Anyway, 2018’s Spider-Man from Insomniac is a solid superhero title that nailed the feeling of web-swinging as everyone’s favorite wall-crawler. Unfortunately, it also leaned way too heavily into copaganda territory, as Spider-Man acts in conjunction with the New York Police Department. Sure, I get that most superheroes work with law enforcement and it’s been that way forever. My issue with this specific game is that it celebrates that partnership too much. In an era where police brutality has dominated real-world headlines, Spider-Man’s love of the police feels wrong and ill-timed.
Then again, it fits perfectly with the narrative that many in the country want to push. Instead of confronting the issues and doing the work necessary to change the system, too many prefer to “come together” and “unify” with oppressors. It sucks, but it represents this era almost too perfectly. That sort of coddling of fascists in the name of comfort is what gave us Trump, and as I see tweets from white people saying that they’re happy they can rest because Trump is no longer President, I fear that the worst is yet to come. CJ Salcedo
Life Is Strange 2 (2018)
I grew up like most Gen-Z, Latinx kids in the United States (specifically in Miami, where most people my age can relate) as the child of a working-class immigrant parent. I know how to speak Spanish and I watched my dad work multiple jobs to try and build a life in a country he’s lived in longer than the one he came from.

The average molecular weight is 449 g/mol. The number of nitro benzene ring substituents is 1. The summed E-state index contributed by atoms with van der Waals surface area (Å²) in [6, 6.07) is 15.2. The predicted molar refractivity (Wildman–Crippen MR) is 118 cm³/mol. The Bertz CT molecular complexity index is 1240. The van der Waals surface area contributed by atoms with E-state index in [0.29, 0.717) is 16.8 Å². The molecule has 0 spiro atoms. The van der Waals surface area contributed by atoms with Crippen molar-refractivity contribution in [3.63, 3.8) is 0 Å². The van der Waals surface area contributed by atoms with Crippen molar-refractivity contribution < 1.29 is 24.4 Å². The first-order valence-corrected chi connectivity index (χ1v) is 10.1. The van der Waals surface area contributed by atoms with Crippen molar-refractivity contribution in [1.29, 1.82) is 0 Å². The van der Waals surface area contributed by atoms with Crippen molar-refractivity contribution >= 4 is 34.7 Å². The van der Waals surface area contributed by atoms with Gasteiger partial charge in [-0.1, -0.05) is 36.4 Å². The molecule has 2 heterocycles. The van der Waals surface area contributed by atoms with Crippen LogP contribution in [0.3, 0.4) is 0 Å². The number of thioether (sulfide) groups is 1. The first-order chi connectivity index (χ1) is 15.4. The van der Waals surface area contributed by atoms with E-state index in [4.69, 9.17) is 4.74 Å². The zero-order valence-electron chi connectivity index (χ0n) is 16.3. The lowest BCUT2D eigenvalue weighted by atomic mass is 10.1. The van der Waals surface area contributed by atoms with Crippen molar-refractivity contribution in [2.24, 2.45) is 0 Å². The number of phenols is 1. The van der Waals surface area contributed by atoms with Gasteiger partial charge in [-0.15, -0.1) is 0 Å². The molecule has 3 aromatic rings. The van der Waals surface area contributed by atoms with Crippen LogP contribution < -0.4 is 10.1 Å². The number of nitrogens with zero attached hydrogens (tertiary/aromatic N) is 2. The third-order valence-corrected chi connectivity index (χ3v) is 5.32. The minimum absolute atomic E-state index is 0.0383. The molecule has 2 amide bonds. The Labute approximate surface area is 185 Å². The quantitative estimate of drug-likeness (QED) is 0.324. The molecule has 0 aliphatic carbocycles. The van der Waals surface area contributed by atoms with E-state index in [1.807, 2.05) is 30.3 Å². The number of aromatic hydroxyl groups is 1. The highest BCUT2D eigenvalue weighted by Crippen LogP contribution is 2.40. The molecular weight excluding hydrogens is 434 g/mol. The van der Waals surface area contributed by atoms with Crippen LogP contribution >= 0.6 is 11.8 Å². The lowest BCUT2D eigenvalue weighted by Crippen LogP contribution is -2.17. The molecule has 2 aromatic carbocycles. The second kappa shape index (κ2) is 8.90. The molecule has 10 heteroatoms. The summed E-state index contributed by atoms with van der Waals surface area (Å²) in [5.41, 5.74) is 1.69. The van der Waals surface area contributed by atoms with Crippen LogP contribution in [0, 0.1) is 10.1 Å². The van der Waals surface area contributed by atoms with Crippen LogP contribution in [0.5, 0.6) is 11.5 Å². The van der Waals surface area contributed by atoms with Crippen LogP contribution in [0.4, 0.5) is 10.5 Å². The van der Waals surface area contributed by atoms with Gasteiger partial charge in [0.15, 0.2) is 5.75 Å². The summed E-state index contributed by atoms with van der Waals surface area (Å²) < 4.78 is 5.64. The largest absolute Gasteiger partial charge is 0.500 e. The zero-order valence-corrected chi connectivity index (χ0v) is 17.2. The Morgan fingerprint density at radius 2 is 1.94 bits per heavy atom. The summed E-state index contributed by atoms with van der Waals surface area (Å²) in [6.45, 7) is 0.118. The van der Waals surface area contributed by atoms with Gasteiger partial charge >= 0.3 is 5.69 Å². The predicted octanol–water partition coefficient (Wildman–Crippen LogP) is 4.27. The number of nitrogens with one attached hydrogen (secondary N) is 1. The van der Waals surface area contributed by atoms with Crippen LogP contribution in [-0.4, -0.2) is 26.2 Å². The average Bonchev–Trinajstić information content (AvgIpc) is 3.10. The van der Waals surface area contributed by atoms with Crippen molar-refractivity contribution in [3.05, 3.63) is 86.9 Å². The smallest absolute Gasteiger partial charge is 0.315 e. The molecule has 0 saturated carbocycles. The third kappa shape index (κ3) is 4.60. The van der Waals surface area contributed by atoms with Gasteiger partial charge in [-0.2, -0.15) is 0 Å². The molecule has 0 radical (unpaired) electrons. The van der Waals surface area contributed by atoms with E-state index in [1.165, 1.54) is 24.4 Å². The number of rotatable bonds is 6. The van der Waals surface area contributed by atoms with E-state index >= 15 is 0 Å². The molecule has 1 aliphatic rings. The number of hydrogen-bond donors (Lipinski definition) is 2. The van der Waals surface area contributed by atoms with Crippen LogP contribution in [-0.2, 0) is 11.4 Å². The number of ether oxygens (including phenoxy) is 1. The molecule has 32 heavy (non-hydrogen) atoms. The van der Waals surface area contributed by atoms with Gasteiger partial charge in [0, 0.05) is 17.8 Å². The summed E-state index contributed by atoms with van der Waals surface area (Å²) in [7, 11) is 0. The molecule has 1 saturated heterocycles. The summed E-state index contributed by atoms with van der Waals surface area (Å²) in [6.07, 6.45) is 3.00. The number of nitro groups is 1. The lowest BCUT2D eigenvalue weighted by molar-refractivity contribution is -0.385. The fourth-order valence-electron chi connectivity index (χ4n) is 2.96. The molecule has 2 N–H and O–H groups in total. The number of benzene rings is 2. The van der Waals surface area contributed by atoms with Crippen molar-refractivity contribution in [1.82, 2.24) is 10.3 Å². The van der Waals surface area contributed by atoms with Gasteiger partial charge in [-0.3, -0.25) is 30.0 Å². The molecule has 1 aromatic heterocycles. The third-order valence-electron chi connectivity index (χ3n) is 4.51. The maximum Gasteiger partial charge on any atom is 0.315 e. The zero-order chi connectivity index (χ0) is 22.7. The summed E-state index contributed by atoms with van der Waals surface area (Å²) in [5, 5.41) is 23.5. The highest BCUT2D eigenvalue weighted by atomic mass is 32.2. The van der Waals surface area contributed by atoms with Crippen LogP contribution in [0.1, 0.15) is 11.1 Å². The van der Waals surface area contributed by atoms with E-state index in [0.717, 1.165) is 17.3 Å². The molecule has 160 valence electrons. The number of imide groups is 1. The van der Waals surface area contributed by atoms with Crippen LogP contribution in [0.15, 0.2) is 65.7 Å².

Growing up listening to awful jokes in Spanish, eating Colombian food, and being exposed to old salsa music has shaped a lot of who I am, and while multiculturalism may be a common experience to those who grew up in big cities like I did, it’s still hard to articulate what life is like for people like me sometimes.
I started Life Is Strange 2 for the first time this year after reviewing Twin Mirror at the recommendation of fellow writer AJ Small, who wanted to know my thoughts on a game that features a Latinx main character.As of this writing I have not finished LIS 2, but I can say that its opening moments have affected me more than any other game has in a long time.
Main character Sean Diaz felt real and relatable to me because I finally saw someone who grew up in an environment similar to mine. He was the oldest sibling and the son of a working-class, immigrant parent.
I finally saw the relationship I have with my dad in a videogame — one where a parent is willing to do anything and everything for their child in a country that doesn’t seem to want them. Taking place right before the 2016 election, there is a foreboding sense of dread that hangs over the main narrative, but I like to think the early moments do a great job to show how much love there is in the Diaz family.